Trump, it is rightly said, is his own worst enemy. The Never Trump mantra that “character is destiny,” and thus Trump in Nixonian style is doomed, may one day prove true. But for now the media is reduced to obsessions with Trump’s daily portions of ice cream (two scoops instead of one?) or peddles fake news that his wife was once an escort or that Trump frolicked in sick sexual antics in Moscow, and on and on. In the grand scheme of things these obsessions are far less important than the resumption of the Keystone and Dakota pipelines, a 70 percent drop in illegal immigration, and the appointment of Neil Gorsuch to the Supreme Court.
In the case of Never Trump, a week of relative Trump quiet and good economic or foreign affairs news earns either a minute of quiet, or a begrudging nod, while a media frenzy over another Trump crudity brings out the inevitable “I was right all along.” More glee arises from an unsourced Washington Post rumor than news of new energy development or ongoing restoration of deterrence abroad. All this begs the question of whether the Never Trump group ever remembered why and how such a polarizing figure won the election and the presidency instead of another sober John McCain or judicious Mitt Romney, or what would be the consequences of a failed agenda for the country at large?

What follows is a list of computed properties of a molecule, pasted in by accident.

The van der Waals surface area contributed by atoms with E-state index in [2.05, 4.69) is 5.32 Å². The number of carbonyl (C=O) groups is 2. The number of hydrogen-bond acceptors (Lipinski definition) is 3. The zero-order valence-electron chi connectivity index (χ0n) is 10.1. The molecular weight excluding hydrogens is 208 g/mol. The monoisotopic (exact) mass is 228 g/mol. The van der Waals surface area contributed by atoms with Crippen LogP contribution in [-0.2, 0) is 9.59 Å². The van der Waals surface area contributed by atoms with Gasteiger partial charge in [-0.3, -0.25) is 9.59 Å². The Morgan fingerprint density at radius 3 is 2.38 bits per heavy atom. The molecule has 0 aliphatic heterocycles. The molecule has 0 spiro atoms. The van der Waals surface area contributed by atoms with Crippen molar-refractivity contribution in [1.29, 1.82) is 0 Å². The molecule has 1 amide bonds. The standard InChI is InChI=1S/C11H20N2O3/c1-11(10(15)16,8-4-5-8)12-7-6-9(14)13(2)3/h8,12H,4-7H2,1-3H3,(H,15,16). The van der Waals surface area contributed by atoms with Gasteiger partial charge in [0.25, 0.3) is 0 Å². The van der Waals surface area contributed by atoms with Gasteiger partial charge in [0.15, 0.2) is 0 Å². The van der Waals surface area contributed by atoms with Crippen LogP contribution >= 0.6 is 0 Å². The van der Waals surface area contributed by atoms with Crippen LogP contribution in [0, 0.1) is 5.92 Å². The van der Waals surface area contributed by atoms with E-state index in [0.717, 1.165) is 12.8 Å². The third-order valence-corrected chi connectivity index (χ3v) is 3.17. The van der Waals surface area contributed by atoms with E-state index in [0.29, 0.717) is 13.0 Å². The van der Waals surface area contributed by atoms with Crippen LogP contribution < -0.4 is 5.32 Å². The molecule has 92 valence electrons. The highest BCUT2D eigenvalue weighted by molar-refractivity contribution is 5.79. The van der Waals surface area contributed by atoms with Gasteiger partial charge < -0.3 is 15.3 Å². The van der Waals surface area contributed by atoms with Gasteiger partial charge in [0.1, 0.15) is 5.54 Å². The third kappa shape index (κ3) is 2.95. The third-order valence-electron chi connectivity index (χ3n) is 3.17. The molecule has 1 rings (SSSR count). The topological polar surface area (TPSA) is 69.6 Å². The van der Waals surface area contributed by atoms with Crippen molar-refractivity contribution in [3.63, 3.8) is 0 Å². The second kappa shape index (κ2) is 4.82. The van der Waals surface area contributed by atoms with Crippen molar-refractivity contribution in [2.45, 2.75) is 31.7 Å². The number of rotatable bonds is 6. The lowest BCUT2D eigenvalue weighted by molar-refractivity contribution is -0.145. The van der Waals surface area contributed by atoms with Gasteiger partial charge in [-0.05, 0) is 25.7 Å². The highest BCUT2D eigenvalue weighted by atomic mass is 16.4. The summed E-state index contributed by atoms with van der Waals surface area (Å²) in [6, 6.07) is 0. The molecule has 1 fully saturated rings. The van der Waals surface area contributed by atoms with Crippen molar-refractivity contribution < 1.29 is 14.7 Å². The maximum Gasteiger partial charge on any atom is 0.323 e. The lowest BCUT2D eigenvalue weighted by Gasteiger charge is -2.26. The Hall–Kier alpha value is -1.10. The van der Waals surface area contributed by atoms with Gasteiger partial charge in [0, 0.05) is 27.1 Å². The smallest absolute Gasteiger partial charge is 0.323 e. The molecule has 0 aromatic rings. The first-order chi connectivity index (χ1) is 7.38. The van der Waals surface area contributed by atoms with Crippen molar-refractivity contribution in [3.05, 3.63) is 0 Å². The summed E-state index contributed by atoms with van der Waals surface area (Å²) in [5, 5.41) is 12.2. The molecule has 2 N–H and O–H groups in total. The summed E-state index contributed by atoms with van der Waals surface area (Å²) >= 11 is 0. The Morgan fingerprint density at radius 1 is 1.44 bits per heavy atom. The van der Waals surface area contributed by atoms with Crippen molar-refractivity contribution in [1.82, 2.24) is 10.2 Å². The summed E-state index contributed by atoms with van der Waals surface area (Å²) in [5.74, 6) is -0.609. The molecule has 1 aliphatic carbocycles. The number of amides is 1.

Introspection is not advice to withhold criticism when Trump exhibits his character flaws, but a call to at least appreciate the tragic situation that half the country finds itself in: a flawed character has a better chance of enacting key conservative correctives than did his occasionally moral superiors—a paradox to be explored by reasoned conservative audit rather than through hysteria or self-referential snark.